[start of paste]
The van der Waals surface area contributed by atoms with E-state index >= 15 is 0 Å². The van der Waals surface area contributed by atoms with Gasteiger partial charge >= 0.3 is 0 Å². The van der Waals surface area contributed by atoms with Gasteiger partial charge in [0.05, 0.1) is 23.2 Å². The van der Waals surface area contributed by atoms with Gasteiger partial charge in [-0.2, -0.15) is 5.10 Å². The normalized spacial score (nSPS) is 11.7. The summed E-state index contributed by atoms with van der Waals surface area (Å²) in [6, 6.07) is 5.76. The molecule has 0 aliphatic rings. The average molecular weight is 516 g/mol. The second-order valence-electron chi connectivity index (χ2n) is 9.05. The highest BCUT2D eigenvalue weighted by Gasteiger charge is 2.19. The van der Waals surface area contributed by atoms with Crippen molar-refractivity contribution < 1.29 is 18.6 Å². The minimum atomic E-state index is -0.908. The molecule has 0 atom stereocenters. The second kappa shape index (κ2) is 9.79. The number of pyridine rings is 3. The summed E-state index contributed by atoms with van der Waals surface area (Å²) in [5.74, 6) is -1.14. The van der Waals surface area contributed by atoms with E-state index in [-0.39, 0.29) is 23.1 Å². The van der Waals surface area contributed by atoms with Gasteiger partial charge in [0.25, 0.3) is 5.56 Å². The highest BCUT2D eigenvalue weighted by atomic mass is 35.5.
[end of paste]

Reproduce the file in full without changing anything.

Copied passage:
The van der Waals surface area contributed by atoms with E-state index >= 15 is 0 Å². The van der Waals surface area contributed by atoms with Gasteiger partial charge >= 0.3 is 0 Å². The van der Waals surface area contributed by atoms with Gasteiger partial charge in [0.05, 0.1) is 23.2 Å². The van der Waals surface area contributed by atoms with Gasteiger partial charge in [-0.2, -0.15) is 5.10 Å². The normalized spacial score (nSPS) is 11.7. The summed E-state index contributed by atoms with van der Waals surface area (Å²) in [6, 6.07) is 5.76. The molecule has 0 aliphatic rings. The average molecular weight is 516 g/mol. The second-order valence-electron chi connectivity index (χ2n) is 9.05. The highest BCUT2D eigenvalue weighted by Gasteiger charge is 2.19. The van der Waals surface area contributed by atoms with Crippen molar-refractivity contribution < 1.29 is 18.6 Å². The minimum atomic E-state index is -0.908. The molecule has 0 atom stereocenters. The second kappa shape index (κ2) is 9.79. The number of pyridine rings is 3. The summed E-state index contributed by atoms with van der Waals surface area (Å²) in [5.74, 6) is -1.14. The van der Waals surface area contributed by atoms with E-state index in [-0.39, 0.29) is 23.1 Å². The van der Waals surface area contributed by atoms with Gasteiger partial charge in [0.25, 0.3) is 5.56 Å². The highest BCUT2D eigenvalue weighted by atomic mass is 35.5.